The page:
Adoptees are among your family and/or friends. They're in my family — an adopted daughter and two sisters my mother released for adoption (being born in states having open birth record laws for adult adoptees enabled them to contact me).
I've done home studies for an adoption agency, counseled adolescent and adult adoptees, and been a foster parent for pregnant women planning on releasing their infants for adoption. This personal and work history showed me how much harm the secrecy surrounding adoption does by denying a significant portion of the adult population access to its medical and cultural history.
We all acknowledge the importance of our medical history. We are instructed to know it as part of our health care.
Pennsylvania adoptees — including my daughter — cannot fill out doctor forms. This has health implications for her.
The goal of state House Bill 162 is to allow Pennsylvania-born adult adoptees to obtain their original, factual birth certificates. It passed the House unanimously on Oct. 23.
HB 162 is now before the Senate Aging and Youth Committee. I urge you to support this bill by contacting state Sen. Bob Mensch, R-Montgomery County, committee chair; state Sen. Kim Ward, R-Hempfield, vice chair; and/or state Sen. LeAnna M. Washington, D-Philadelphia, minority chair.
TribLive commenting policy
You are solely responsible for your comments and by using TribLive.com you agree to our Terms of Service.
We moderate comments. Our goal is to provide substantive commentary for a general readership. By screening submissions, we provide a space where readers can share intelligent and informed commentary that enhances the quality of our news and information.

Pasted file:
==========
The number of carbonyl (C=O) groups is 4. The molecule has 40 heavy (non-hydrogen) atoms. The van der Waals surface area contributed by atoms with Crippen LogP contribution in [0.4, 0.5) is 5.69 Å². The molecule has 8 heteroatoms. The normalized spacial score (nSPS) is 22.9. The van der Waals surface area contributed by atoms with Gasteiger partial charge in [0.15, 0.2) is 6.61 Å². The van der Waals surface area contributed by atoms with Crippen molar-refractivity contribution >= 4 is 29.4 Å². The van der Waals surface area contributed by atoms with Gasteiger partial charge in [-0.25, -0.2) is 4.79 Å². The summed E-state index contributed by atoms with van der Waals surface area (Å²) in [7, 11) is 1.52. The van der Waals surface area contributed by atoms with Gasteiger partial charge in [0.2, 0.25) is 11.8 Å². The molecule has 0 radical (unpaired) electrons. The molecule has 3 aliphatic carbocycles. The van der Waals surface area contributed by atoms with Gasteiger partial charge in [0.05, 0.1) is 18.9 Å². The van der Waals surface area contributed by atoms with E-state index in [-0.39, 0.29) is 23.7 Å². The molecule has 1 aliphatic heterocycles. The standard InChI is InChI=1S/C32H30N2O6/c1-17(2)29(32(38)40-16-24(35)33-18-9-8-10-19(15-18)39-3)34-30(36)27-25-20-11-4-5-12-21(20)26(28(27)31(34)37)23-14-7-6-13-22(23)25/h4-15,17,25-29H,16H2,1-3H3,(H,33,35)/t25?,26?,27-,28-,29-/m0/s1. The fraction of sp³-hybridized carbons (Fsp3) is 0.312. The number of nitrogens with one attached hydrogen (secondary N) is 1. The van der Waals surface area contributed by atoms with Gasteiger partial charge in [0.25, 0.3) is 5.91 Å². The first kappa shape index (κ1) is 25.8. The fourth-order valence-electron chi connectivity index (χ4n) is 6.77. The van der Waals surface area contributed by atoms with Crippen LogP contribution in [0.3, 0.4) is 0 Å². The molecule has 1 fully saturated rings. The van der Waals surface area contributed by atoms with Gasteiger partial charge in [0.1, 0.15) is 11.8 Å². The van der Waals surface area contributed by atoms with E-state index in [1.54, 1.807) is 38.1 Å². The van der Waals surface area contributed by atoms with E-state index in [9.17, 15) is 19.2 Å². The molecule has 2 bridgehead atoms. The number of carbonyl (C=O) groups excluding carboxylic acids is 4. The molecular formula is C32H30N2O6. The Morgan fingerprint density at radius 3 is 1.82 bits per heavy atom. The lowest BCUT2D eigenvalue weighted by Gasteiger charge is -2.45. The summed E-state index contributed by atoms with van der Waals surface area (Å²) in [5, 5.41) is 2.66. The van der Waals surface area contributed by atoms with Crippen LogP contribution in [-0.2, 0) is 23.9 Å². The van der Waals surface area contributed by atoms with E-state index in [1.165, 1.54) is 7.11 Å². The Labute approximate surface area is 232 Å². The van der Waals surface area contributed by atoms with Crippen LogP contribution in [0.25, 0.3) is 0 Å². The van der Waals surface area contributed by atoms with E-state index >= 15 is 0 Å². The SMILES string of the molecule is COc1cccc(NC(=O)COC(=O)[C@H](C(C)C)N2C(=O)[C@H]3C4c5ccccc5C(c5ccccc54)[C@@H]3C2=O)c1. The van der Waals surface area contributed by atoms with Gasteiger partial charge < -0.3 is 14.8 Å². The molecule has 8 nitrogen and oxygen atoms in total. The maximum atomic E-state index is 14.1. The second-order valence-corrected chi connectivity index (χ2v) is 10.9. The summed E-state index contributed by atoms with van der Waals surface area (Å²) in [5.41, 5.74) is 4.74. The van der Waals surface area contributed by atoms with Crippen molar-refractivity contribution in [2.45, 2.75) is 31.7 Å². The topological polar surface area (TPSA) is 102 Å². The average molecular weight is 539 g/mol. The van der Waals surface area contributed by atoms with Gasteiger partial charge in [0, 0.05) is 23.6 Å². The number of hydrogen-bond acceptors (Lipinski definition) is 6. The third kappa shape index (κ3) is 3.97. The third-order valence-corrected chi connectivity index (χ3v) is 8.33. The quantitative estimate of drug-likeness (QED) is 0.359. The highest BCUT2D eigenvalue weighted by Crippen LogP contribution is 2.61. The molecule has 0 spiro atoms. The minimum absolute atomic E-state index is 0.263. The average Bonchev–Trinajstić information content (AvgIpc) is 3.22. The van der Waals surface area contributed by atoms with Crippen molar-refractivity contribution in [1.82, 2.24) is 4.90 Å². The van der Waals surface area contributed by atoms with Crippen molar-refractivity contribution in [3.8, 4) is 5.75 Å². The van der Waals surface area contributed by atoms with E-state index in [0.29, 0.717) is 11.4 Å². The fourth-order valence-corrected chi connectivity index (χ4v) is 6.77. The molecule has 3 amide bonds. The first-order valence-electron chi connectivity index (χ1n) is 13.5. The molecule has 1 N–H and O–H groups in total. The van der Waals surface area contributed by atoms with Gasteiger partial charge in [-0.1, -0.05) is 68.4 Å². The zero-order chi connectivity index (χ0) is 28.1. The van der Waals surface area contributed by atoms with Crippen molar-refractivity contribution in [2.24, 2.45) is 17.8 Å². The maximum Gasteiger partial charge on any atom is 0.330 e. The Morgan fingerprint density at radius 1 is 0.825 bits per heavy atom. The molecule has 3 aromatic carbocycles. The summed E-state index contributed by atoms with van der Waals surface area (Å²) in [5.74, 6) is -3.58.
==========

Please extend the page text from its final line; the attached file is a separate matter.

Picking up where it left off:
While most comments will be posted if they are on-topic and not abusive, moderating decisions are subjective. We will make them as carefully and consistently as we can. Because of the volume of reader comments, we cannot review individual moderation decisions with readers.
We value thoughtful comments representing a range of views that make their point quickly and politely. We make an effort to protect discussions from repeated comments either by the same reader or different readers.
We follow the same standards for taste as the daily newspaper. A few things we won't tolerate: personal attacks, obscenity, vulgarity, profanity (including expletives and letters followed by dashes), commercial promotion, impersonations, incoherence, proselytizing and SHOUTING. Don't include URLs to Web sites.
We do not edit comments. They are either approved or deleted. We reserve the right to edit a comment that is quoted or excerpted in an article. In this case, we may fix spelling and punctuation.
We welcome strong opinions and criticism of our work, but we don't want comments to become bogged down with discussions of our policies and we will moderate accordingly.
We appreciate it when readers and people quoted in articles or blog posts point out errors of fact or emphasis and will investigate all assertions. But these suggestions should be sent via e-mail. To avoid distracting other readers, we won't publish comments that suggest a correction. Instead, corrections will be made in a blog post or in an article.